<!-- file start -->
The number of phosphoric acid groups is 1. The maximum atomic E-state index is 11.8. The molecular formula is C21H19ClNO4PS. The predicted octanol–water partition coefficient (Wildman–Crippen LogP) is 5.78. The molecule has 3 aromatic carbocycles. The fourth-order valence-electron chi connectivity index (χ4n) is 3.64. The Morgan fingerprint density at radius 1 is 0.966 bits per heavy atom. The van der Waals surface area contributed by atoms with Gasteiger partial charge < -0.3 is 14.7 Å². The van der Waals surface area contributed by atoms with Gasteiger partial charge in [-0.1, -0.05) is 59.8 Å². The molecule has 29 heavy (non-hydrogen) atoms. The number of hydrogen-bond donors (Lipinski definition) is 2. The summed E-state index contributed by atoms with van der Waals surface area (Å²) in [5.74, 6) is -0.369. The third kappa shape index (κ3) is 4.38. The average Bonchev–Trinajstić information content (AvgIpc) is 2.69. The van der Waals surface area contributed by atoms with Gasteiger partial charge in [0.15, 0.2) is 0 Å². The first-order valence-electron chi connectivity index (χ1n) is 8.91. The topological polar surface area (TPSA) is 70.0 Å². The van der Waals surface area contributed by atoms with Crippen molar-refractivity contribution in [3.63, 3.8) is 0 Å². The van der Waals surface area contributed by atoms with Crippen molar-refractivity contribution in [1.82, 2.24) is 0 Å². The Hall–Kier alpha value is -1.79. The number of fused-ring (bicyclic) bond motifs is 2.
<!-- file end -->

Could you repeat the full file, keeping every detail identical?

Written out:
The number of phosphoric acid groups is 1. The maximum atomic E-state index is 11.8. The molecular formula is C21H19ClNO4PS. The predicted octanol–water partition coefficient (Wildman–Crippen LogP) is 5.78. The molecule has 3 aromatic carbocycles. The fourth-order valence-electron chi connectivity index (χ4n) is 3.64. The Morgan fingerprint density at radius 1 is 0.966 bits per heavy atom. The van der Waals surface area contributed by atoms with Gasteiger partial charge < -0.3 is 14.7 Å². The van der Waals surface area contributed by atoms with Gasteiger partial charge in [-0.1, -0.05) is 59.8 Å². The molecule has 29 heavy (non-hydrogen) atoms. The number of hydrogen-bond donors (Lipinski definition) is 2. The summed E-state index contributed by atoms with van der Waals surface area (Å²) in [5.74, 6) is -0.369. The third kappa shape index (κ3) is 4.38. The average Bonchev–Trinajstić information content (AvgIpc) is 2.69. The van der Waals surface area contributed by atoms with Gasteiger partial charge in [0.15, 0.2) is 0 Å². The first-order valence-electron chi connectivity index (χ1n) is 8.91. The topological polar surface area (TPSA) is 70.0 Å². The van der Waals surface area contributed by atoms with Crippen molar-refractivity contribution in [3.63, 3.8) is 0 Å². The van der Waals surface area contributed by atoms with Crippen molar-refractivity contribution in [1.82, 2.24) is 0 Å². The Hall–Kier alpha value is -1.79. The number of fused-ring (bicyclic) bond motifs is 2.